Do you know what it’s like to be consumed?

I do.

I remember when I was [a lot] younger, naive and let’s face it, maybe (more than) just ‘slightly’ arrogant. Dare I say that young people can sometimes be arrogant in their thinking?

When we are younger we often believe we are invincible – that nothing can harm or touch us and so we walk around with the mentality ‘oh, not us.’ Similar to this thought, I often wondered (I shamefully admit) why people were larger or even obese? Please keep in mind I have also been put into both of the above ‘boxes’ (for lack of a better term).

Part of this belief was ignorance for me – I didn’t realize there were medical conditions that could contribute to or even create issues with a persons metabolism. Another, more prominent part was arrogance – I thought “well just stop eating! How can you allow yourself to be so big?! I know, most definitely arrogant!

As I mentioned before, I’m ashamed to admit that I ever thought those things/that way. The thing is, it is only through my life experience in which I have learned that situations are often not as they appear to be. There’s is always much more than meets the eye…

Looking back on my life I now realize that both food obsession and body issues have [simultaneously] always been great struggles for me. Unfortunately (for me) by struggle I mean all-consuming obsessions.

I remember hoarding my Christmas goodies when I was a kid, I remember being overrun by my thoughts of food. When was I next eating? How long until then? What would it be? When would I next eat something I truly loved? Would there be enough? Would I have to workout for hours to burn it off? How could I sneak food and when? The list goes on and on. Also unfortunate was the fact that I began obsessing about my body at a very young age. I was too fat, not pretty enough but mostly that I wasn’t ‘skinny’ enough, people didn’t really like me, and much more negative self-talk.

From a very young age, food (for me) equaled comfort – my parents split when I was young and never truly got along. I was often in the middle of things (though not purposefully on either one of their parts). Being a very sensitive child, I took everything to heart and I mean EVERYTHING!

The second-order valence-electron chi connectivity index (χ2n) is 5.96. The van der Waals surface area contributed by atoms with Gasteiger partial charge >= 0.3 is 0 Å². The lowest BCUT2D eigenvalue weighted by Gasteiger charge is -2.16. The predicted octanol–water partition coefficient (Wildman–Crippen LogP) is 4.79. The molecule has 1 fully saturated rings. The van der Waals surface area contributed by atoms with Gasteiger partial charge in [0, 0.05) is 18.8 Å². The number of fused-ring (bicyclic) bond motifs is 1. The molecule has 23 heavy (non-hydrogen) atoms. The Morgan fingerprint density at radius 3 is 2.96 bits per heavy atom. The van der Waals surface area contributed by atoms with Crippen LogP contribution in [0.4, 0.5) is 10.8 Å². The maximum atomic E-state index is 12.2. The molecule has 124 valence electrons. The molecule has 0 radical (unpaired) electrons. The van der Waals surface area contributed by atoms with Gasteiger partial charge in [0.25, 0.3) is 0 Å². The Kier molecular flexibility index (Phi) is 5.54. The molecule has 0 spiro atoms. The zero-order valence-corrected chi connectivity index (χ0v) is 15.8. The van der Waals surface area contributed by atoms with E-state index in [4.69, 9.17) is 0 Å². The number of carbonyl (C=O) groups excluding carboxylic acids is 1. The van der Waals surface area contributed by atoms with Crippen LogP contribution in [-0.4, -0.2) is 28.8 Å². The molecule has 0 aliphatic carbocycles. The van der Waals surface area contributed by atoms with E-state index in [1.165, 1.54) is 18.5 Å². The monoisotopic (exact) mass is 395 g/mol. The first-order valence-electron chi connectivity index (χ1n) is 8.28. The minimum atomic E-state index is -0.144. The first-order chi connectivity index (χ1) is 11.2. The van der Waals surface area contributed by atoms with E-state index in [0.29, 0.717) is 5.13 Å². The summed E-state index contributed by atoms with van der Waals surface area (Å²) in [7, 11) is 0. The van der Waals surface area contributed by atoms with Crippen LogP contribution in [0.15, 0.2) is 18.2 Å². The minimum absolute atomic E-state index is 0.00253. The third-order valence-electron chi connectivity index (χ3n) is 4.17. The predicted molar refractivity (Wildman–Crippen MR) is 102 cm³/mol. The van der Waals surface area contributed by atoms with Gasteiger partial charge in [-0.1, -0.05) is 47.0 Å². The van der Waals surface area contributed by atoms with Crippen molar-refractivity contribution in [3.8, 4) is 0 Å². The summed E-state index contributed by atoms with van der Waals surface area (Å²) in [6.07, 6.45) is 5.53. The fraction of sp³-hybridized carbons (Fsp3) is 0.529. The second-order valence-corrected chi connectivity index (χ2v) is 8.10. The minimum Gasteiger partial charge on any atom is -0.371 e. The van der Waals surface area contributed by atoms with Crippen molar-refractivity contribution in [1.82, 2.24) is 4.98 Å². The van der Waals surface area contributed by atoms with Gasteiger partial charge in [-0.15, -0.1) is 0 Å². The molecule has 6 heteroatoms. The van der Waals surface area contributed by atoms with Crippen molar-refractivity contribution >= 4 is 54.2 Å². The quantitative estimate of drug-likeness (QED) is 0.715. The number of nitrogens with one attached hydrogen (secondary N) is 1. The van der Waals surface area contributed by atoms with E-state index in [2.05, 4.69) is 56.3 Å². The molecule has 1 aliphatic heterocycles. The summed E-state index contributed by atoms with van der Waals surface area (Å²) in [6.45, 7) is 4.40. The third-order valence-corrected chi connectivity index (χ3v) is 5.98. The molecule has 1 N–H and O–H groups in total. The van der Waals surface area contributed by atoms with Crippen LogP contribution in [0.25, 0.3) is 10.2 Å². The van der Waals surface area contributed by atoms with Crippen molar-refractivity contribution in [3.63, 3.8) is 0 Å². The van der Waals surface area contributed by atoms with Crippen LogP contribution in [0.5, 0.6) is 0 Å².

Enter food – food equaled comfort! The only thing that was completely constant was the comfort, escape, numbing (however you wish to call it) that I could get from food and everything that came along with it.

I realize all of this now of course (hindsight is always 20/20). However back then I didn’t give it much thought. It really wasn’t until I was to marry my first husband and wanting that “perfect” body that the yo-yo dieting began and I consciously realized just how much food was, in fact; a comfort, an escape, a chance to ‘numb’ or ‘check out’. The trouble with any vice is that reality awaits on the other side…

I also learned that with dieting, you are taught the completely wrong approach – focussing on what you can’t or shouldn’t have while feeling deprived and forced to eat things that aren’t your favourite instead of learning how to nourish it so you can thrive. Actually, not just thrive but to feed YOU in a way that shows you love yourself.

Going on a diet meant I had to count my calories and watch everything I put into my body and for me all this did was feed the food obsession that much more. Instead of eating healthily, I would starve myself all day so that I had enough points/calories leftover for the crap that I really wanted.

For the next few years my weight would go up and down much like a yo-yo from one extreme to the other either obese or far too thin, very rarely was there a happy medium for me.

It wasn’t until a few years ago when I was speaking to a counsellor and talking about my abuse of my thyroid meds, laxatives and all the other things I’d tried (along with my food habits) that Overeaters Anonymous was brought up and there was now a name to my [gluttony] actions and behaviours.

That I began the [rocky] road to healing. I am constantly tripping, stumbling, and often times falling flat on my face but I have a greater understanding of what all this is about (and when I’m not sucked back into the food); how to get to a happier, healthier version of me and the steps I need to take consistently to get there. I’m not going to suffer in silence but instead, share what it’s like to live with this oftentimes all-consuming food obsession and the struggles and hopefully successes that come with getting [back] to the recovery stage of compulsive overeating.

Thank you for reading. Xo